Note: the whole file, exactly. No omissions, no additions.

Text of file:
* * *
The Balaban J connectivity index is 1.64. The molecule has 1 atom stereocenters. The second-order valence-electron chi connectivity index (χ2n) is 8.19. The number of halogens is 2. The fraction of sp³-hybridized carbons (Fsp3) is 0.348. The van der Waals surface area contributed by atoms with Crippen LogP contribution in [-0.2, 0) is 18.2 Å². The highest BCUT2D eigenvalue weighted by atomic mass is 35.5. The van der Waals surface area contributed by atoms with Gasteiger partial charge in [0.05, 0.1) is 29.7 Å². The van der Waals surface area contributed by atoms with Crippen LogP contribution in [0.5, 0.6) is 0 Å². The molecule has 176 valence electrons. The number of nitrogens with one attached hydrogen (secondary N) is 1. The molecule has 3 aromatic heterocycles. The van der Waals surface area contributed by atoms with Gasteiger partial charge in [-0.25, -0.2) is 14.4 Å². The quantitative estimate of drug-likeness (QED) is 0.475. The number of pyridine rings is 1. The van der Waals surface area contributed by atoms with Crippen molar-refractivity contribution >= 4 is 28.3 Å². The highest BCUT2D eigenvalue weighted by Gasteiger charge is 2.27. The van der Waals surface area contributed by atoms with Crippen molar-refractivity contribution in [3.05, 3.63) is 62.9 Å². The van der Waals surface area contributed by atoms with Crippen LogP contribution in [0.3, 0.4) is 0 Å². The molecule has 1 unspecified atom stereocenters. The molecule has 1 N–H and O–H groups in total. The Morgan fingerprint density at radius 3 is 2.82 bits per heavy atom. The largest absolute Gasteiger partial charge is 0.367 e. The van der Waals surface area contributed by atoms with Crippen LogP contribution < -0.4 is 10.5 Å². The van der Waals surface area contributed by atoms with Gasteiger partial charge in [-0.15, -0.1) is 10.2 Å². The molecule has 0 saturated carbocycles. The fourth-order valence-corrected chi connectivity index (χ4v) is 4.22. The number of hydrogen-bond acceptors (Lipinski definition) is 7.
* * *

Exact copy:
The Balaban J connectivity index is 1.64. The molecule has 1 atom stereocenters. The second-order valence-electron chi connectivity index (χ2n) is 8.19. The number of halogens is 2. The fraction of sp³-hybridized carbons (Fsp3) is 0.348. The van der Waals surface area contributed by atoms with Crippen LogP contribution in [-0.2, 0) is 18.2 Å². The highest BCUT2D eigenvalue weighted by atomic mass is 35.5. The van der Waals surface area contributed by atoms with Gasteiger partial charge in [0.05, 0.1) is 29.7 Å². The van der Waals surface area contributed by atoms with Crippen LogP contribution in [0.5, 0.6) is 0 Å². The molecule has 176 valence electrons. The number of nitrogens with one attached hydrogen (secondary N) is 1. The molecule has 3 aromatic heterocycles. The van der Waals surface area contributed by atoms with Gasteiger partial charge in [-0.25, -0.2) is 14.4 Å². The quantitative estimate of drug-likeness (QED) is 0.475. The number of pyridine rings is 1. The van der Waals surface area contributed by atoms with Crippen molar-refractivity contribution >= 4 is 28.3 Å². The highest BCUT2D eigenvalue weighted by Gasteiger charge is 2.27. The van der Waals surface area contributed by atoms with Crippen molar-refractivity contribution in [3.05, 3.63) is 62.9 Å². The van der Waals surface area contributed by atoms with Crippen LogP contribution in [0.3, 0.4) is 0 Å². The molecule has 1 unspecified atom stereocenters. The molecule has 1 N–H and O–H groups in total. The Morgan fingerprint density at radius 3 is 2.82 bits per heavy atom. The largest absolute Gasteiger partial charge is 0.367 e. The van der Waals surface area contributed by atoms with Crippen LogP contribution < -0.4 is 10.5 Å². The van der Waals surface area contributed by atoms with Gasteiger partial charge in [-0.15, -0.1) is 10.2 Å². The molecule has 0 saturated carbocycles. The fourth-order valence-corrected chi connectivity index (χ4v) is 4.22. The number of hydrogen-bond acceptors (Lipinski definition) is 7.